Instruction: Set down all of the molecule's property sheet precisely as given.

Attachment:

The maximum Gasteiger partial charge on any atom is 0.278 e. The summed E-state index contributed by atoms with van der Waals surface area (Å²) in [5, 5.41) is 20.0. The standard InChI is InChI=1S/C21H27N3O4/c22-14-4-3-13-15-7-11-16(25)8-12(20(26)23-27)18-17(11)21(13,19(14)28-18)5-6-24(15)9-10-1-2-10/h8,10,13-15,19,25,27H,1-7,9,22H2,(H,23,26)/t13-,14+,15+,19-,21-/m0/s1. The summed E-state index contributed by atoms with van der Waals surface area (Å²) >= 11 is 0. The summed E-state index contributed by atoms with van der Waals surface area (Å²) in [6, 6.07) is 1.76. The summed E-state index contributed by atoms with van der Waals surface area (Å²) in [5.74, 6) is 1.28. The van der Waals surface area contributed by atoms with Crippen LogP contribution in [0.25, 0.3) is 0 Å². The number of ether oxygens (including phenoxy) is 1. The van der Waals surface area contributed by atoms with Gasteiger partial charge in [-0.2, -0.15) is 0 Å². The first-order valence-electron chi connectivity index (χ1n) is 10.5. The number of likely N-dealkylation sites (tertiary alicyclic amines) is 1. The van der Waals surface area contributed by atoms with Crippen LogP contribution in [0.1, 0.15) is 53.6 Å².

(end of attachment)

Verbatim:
The maximum Gasteiger partial charge on any atom is 0.278 e. The summed E-state index contributed by atoms with van der Waals surface area (Å²) in [5, 5.41) is 20.0. The standard InChI is InChI=1S/C21H27N3O4/c22-14-4-3-13-15-7-11-16(25)8-12(20(26)23-27)18-17(11)21(13,19(14)28-18)5-6-24(15)9-10-1-2-10/h8,10,13-15,19,25,27H,1-7,9,22H2,(H,23,26)/t13-,14+,15+,19-,21-/m0/s1. The summed E-state index contributed by atoms with van der Waals surface area (Å²) >= 11 is 0. The summed E-state index contributed by atoms with van der Waals surface area (Å²) in [6, 6.07) is 1.76. The summed E-state index contributed by atoms with van der Waals surface area (Å²) in [5.74, 6) is 1.28. The van der Waals surface area contributed by atoms with Crippen LogP contribution in [0.25, 0.3) is 0 Å². The number of ether oxygens (including phenoxy) is 1. The van der Waals surface area contributed by atoms with Gasteiger partial charge in [-0.2, -0.15) is 0 Å². The first-order valence-electron chi connectivity index (χ1n) is 10.5. The number of likely N-dealkylation sites (tertiary alicyclic amines) is 1. The van der Waals surface area contributed by atoms with Crippen LogP contribution in [0.1, 0.15) is 53.6 Å².